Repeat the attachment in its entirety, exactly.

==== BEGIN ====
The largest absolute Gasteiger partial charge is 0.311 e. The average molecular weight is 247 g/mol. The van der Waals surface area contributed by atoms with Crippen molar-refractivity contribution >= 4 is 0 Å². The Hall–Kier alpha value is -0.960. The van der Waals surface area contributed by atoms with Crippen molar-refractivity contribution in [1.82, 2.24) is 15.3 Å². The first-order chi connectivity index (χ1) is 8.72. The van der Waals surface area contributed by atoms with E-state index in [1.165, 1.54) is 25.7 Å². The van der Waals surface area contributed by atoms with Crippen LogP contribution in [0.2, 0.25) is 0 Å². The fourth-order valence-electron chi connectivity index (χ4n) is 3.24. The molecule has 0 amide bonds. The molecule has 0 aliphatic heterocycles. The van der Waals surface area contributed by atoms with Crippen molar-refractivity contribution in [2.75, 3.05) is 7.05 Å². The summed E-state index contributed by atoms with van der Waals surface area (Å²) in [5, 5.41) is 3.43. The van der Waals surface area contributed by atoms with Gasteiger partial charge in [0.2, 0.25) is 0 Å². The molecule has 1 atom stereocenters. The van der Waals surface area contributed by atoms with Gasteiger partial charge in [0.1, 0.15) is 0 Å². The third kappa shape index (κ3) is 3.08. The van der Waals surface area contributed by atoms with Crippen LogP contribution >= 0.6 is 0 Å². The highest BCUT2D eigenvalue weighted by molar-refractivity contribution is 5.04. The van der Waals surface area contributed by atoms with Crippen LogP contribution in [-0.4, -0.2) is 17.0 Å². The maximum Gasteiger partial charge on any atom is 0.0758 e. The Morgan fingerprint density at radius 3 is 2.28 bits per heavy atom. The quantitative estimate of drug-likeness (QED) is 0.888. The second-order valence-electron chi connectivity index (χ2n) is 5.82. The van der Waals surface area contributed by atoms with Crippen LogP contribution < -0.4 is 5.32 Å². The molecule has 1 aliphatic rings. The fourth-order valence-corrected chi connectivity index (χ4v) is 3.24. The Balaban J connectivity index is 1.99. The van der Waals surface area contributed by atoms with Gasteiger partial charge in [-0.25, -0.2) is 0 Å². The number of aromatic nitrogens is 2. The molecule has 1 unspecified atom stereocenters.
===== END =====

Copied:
The largest absolute Gasteiger partial charge is 0.311 e. The average molecular weight is 247 g/mol. The van der Waals surface area contributed by atoms with Crippen molar-refractivity contribution >= 4 is 0 Å². The Hall–Kier alpha value is -0.960. The van der Waals surface area contributed by atoms with Crippen molar-refractivity contribution in [1.82, 2.24) is 15.3 Å². The first-order chi connectivity index (χ1) is 8.72. The van der Waals surface area contributed by atoms with E-state index in [1.165, 1.54) is 25.7 Å². The van der Waals surface area contributed by atoms with Crippen LogP contribution in [0.2, 0.25) is 0 Å². The fourth-order valence-electron chi connectivity index (χ4n) is 3.24. The molecule has 0 amide bonds. The molecule has 0 aliphatic heterocycles. The van der Waals surface area contributed by atoms with Crippen molar-refractivity contribution in [2.75, 3.05) is 7.05 Å². The summed E-state index contributed by atoms with van der Waals surface area (Å²) in [5, 5.41) is 3.43. The van der Waals surface area contributed by atoms with Gasteiger partial charge in [0.2, 0.25) is 0 Å². The molecule has 1 atom stereocenters. The van der Waals surface area contributed by atoms with Gasteiger partial charge in [0.1, 0.15) is 0 Å². The third kappa shape index (κ3) is 3.08. The van der Waals surface area contributed by atoms with Crippen LogP contribution >= 0.6 is 0 Å². The highest BCUT2D eigenvalue weighted by molar-refractivity contribution is 5.04. The van der Waals surface area contributed by atoms with Crippen LogP contribution in [-0.4, -0.2) is 17.0 Å². The maximum Gasteiger partial charge on any atom is 0.0758 e. The Morgan fingerprint density at radius 3 is 2.28 bits per heavy atom. The quantitative estimate of drug-likeness (QED) is 0.888. The second-order valence-electron chi connectivity index (χ2n) is 5.82. The van der Waals surface area contributed by atoms with Crippen LogP contribution < -0.4 is 5.32 Å². The molecule has 1 aliphatic rings. The fourth-order valence-corrected chi connectivity index (χ4v) is 3.24. The Balaban J connectivity index is 1.99. The van der Waals surface area contributed by atoms with Gasteiger partial charge in [-0.25, -0.2) is 0 Å². The number of aromatic nitrogens is 2. The molecule has 1 unspecified atom stereocenters.